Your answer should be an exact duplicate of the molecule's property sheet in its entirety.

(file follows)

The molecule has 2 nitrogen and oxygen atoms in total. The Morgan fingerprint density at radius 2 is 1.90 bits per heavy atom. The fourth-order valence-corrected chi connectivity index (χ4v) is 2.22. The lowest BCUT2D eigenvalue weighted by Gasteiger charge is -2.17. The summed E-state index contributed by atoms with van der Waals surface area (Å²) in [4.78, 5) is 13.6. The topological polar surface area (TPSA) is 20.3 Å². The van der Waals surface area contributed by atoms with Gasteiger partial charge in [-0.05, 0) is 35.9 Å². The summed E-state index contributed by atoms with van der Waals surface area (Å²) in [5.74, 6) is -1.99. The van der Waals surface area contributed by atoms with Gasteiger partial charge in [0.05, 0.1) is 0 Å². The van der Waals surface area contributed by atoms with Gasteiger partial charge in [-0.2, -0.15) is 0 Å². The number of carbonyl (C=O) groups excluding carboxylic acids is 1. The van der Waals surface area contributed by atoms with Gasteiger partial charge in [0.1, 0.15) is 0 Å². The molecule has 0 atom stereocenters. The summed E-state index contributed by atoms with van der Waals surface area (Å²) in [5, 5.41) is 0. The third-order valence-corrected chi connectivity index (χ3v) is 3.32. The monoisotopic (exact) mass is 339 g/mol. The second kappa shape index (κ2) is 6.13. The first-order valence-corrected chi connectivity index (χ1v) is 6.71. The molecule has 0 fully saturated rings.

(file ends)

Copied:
The molecule has 2 nitrogen and oxygen atoms in total. The Morgan fingerprint density at radius 2 is 1.90 bits per heavy atom. The fourth-order valence-corrected chi connectivity index (χ4v) is 2.22. The lowest BCUT2D eigenvalue weighted by Gasteiger charge is -2.17. The summed E-state index contributed by atoms with van der Waals surface area (Å²) in [4.78, 5) is 13.6. The topological polar surface area (TPSA) is 20.3 Å². The van der Waals surface area contributed by atoms with Gasteiger partial charge in [-0.05, 0) is 35.9 Å². The summed E-state index contributed by atoms with van der Waals surface area (Å²) in [5.74, 6) is -1.99. The van der Waals surface area contributed by atoms with Gasteiger partial charge in [0.05, 0.1) is 0 Å². The van der Waals surface area contributed by atoms with Gasteiger partial charge in [-0.2, -0.15) is 0 Å². The number of carbonyl (C=O) groups excluding carboxylic acids is 1. The van der Waals surface area contributed by atoms with Gasteiger partial charge in [0.1, 0.15) is 0 Å². The molecule has 0 atom stereocenters. The summed E-state index contributed by atoms with van der Waals surface area (Å²) in [5, 5.41) is 0. The third-order valence-corrected chi connectivity index (χ3v) is 3.32. The monoisotopic (exact) mass is 339 g/mol. The second kappa shape index (κ2) is 6.13. The first-order valence-corrected chi connectivity index (χ1v) is 6.71. The molecule has 0 fully saturated rings.